Voice and gaze-based technologies are giving marketers an eyeful and earful of fresh analytics.
Marketers often rely on event attendees to provide feedback on an experience, whether it’s through a survey or by measuring activities like app downloads. These controlled methods of collecting data, however, don’t always produce unbiased, honest results. Eye-gaze technology and voice analytics are poised to provide an unbridled look into what attendees are focusing on and, perhaps, what they’re saying about your brand or product later on.
Smashbox Cosmetics and ModiFace in July released insights on the “impact of eye-tracking on mobile commerce.” The two collaborated on the iOS app MAKEUP, which features Smashbox products and ModiFace’s face-tracking and video makeup rendering technology “along with a unique ability to track the location on the screen that the user is looking at based on their video.” It allowed the brand to see what users were looking at by layering a heat map on areas of the screen that “receive more attention” and how long a user reads the specs of a product on the screen. Smashbox could then determine the most popular cosmetics category, the most popular shades and more.
On the voice recognition forefront, researchers at the Mitsubishi Electric Research Laboratory in Cambridge, MA, are manipulating artificial intelligence to learn to “pick out individual voices” from the crowd. The “trick” identifies features in a voice “that can be used to track a single person in conversation.” While the technology could improve upon speech recognition devices like Amazon Echo (so it can hear you better over a dinner party), it could mean opportunities for marketers down the road to listen in on feedback and conversations, perhaps from individual influencers or pick up on key words that could then be aggregated and analyzed post-event.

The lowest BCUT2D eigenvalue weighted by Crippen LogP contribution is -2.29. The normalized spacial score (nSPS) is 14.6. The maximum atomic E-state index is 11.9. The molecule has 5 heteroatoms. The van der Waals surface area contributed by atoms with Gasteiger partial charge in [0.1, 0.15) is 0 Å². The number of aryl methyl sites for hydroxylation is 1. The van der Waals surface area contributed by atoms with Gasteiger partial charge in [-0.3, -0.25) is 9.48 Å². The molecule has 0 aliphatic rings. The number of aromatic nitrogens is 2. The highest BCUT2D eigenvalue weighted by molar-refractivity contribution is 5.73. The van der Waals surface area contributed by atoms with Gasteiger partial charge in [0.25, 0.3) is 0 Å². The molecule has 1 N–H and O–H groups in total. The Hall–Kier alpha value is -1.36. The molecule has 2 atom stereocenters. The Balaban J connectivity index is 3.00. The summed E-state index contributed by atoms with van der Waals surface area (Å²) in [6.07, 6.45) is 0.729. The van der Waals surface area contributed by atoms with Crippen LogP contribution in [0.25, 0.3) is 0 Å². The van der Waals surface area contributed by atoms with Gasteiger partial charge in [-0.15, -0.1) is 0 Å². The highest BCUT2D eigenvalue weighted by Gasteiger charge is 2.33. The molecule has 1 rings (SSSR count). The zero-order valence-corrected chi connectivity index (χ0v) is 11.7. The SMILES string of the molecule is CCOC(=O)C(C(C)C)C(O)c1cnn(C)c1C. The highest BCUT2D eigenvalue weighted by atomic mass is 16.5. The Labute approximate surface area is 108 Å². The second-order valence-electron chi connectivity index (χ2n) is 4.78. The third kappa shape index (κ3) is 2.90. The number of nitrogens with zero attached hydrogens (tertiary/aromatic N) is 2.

Beyond analytics, eye-gaze and voice technologies are improving event accessibility and supporting increasingly global event audiences. Over the past few years, a host of eye-tracking startups have been picked up by Silicon Valley heavy hitters Google, Facebook and Apple, and, just this past August, Microsoft joined them, adding a test program for Windows 10 with an eye-controlled interface that allows users to get around Windows 10 on their machines by looking and directing with their eyes. The test program works with Tobii Eye Tracker 4C device and “is primarily designed to help those suffering from neuro-muscular diseases like ALS and other disabilities to control the various interface elements in Windows 10 without a traditional mouse and keyboard,” The Verge reports. London’s National Theater introducing AR-powered smart glasses for the hearing impaired that displays closed captioning, live right before users’ eyes.
To boot, voice technologies are also poised to transform event experiences for global audiences, like Google Pixel Buds, ear phones that can translate up to 40 languages in your ear as people are speaking.
Sounds like success.